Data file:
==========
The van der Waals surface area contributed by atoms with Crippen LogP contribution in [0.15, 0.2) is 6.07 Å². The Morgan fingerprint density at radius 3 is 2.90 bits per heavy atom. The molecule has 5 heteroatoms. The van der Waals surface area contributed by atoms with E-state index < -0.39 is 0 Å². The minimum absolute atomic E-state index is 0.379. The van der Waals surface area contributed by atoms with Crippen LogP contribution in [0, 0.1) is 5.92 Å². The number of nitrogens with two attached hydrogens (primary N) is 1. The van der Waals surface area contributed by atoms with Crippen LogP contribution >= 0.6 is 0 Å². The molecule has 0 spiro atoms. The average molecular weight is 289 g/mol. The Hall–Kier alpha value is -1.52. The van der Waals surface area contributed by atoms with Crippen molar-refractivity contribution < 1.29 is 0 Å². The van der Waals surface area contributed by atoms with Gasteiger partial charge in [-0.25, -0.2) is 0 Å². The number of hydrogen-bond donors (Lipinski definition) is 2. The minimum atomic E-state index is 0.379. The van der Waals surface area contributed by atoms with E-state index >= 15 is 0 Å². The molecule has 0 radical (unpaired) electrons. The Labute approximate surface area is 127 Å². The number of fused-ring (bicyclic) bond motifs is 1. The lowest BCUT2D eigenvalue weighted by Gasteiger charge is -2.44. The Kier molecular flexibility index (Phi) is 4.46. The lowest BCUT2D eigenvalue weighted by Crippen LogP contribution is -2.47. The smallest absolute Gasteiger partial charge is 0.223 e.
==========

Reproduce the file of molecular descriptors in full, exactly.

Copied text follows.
The van der Waals surface area contributed by atoms with Crippen LogP contribution in [0.15, 0.2) is 6.07 Å². The Morgan fingerprint density at radius 3 is 2.90 bits per heavy atom. The molecule has 5 heteroatoms. The van der Waals surface area contributed by atoms with E-state index < -0.39 is 0 Å². The minimum absolute atomic E-state index is 0.379. The van der Waals surface area contributed by atoms with Crippen LogP contribution in [0, 0.1) is 5.92 Å². The number of nitrogens with two attached hydrogens (primary N) is 1. The van der Waals surface area contributed by atoms with Crippen LogP contribution >= 0.6 is 0 Å². The molecule has 0 spiro atoms. The average molecular weight is 289 g/mol. The Hall–Kier alpha value is -1.52. The van der Waals surface area contributed by atoms with Crippen molar-refractivity contribution < 1.29 is 0 Å². The van der Waals surface area contributed by atoms with Gasteiger partial charge in [-0.25, -0.2) is 0 Å². The number of hydrogen-bond donors (Lipinski definition) is 2. The minimum atomic E-state index is 0.379. The van der Waals surface area contributed by atoms with E-state index >= 15 is 0 Å². The molecule has 0 radical (unpaired) electrons. The Labute approximate surface area is 127 Å². The number of fused-ring (bicyclic) bond motifs is 1. The lowest BCUT2D eigenvalue weighted by Gasteiger charge is -2.44. The Kier molecular flexibility index (Phi) is 4.46. The lowest BCUT2D eigenvalue weighted by Crippen LogP contribution is -2.47. The smallest absolute Gasteiger partial charge is 0.223 e.